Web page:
What’s Really Going On With the Republican Tax Bill?

What’s up with the Republican tax bill, anyway? The Senate voted to approve a maximum increase in the deficit of $1.5 trillion over ten years, which is why it took so long to cook up the legislation. When you’re planning to give away a few trillion dollars in pass-through taxes to small businesses like, um, The Trump Organization, it’s hard to find offsets that will get your deficit down to a mere $1.5 trillion. But apparently they did.

But here’s the thing: thanks to the usual reconciliation rules, they still have to reach a deficit number of $0 in the long-term. One way to do that is to have the bill expire after ten years, but that’s not what it does. Another way is to declare that your bill will supercharge the economy so much that it will pay for itself down the road. That means they need CBO to score the bill something like this:

This is unlikely in the extreme. CBO just isn’t going to end up with something like this. So the only way the bill works is if Republicans override CBO and have the Finance Committee chair invent his own numbers and then everyone just votes to accept them. But I’m guessing that there are at least three Republicans who won’t go along with a charade this blatantly and obviously fraudulent. And if the Senate GOP leadership can’t get 50 Republican votes, they can’t pass the bill.

So what the hell is going on? They must have something in mind, but what?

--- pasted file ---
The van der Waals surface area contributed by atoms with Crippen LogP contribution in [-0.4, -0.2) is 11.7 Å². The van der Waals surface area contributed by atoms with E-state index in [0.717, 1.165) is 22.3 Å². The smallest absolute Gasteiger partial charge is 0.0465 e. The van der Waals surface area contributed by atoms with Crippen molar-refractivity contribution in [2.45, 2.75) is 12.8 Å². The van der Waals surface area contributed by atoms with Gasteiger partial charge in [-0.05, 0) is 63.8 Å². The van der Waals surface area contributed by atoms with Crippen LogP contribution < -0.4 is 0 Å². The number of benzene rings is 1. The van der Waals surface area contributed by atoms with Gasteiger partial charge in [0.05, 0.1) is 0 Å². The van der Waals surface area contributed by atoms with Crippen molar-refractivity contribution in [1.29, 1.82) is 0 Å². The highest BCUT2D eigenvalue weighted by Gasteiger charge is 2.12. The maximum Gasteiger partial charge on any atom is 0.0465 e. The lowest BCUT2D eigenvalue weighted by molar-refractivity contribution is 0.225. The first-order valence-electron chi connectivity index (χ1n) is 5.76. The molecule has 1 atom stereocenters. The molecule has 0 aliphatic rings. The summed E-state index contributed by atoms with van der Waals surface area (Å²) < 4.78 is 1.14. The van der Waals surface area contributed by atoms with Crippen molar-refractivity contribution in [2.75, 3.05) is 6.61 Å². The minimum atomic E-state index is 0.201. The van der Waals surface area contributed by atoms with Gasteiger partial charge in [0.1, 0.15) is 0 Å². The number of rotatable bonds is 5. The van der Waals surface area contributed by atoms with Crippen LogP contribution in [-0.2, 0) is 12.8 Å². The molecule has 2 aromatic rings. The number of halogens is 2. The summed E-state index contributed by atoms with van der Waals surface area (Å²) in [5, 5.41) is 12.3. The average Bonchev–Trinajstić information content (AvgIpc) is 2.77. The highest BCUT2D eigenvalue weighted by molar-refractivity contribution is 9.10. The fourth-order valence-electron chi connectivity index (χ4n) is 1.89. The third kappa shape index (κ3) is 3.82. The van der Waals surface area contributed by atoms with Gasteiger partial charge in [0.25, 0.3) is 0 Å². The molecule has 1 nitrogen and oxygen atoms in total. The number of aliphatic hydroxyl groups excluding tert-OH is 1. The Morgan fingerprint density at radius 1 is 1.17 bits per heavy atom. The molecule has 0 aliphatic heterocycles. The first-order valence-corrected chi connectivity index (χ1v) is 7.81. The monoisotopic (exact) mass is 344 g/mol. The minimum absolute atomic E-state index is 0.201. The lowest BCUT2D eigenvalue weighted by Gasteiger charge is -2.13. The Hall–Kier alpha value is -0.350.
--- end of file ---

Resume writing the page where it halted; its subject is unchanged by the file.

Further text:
FACT:

Mother Jones was founded as a nonprofit in 1976 because we knew corporations and the wealthy wouldn't fund the type of hard-hitting journalism we set out to do.

Today, reader support makes up about two-thirds of our budget, allows us to dig deep on stories that matter, and lets us keep our reporting free for everyone. If you value what you get from Mother Jones, please join us with a tax-deductible donation today so we can keep on doing the type of journalism 2020 demands.

payment methods

FACT:

Mother Jones was founded as a nonprofit in 1976 because we knew corporations and the wealthy wouldn't fund the type of hard-hitting journalism we set out to do.

Today, reader support makes up about two-thirds of our budget, allows us to dig deep on stories that matter, and lets us keep our reporting free for everyone. If you value what you get from Mother Jones, please join us with a tax-deductible donation today so we can keep on doing the type of journalism 2020 demands.

payment methods

We Recommend

Latest

Sign up for our free newsletter

Subscribe to the Mother Jones Daily to have our top stories delivered directly to your inbox.

Get our award-winning magazine

Save big on a full year of investigations, ideas, and insights.

Subscribe

Support our journalism

Help Mother Jones' reporters dig deep with a tax-deductible donation.

Donate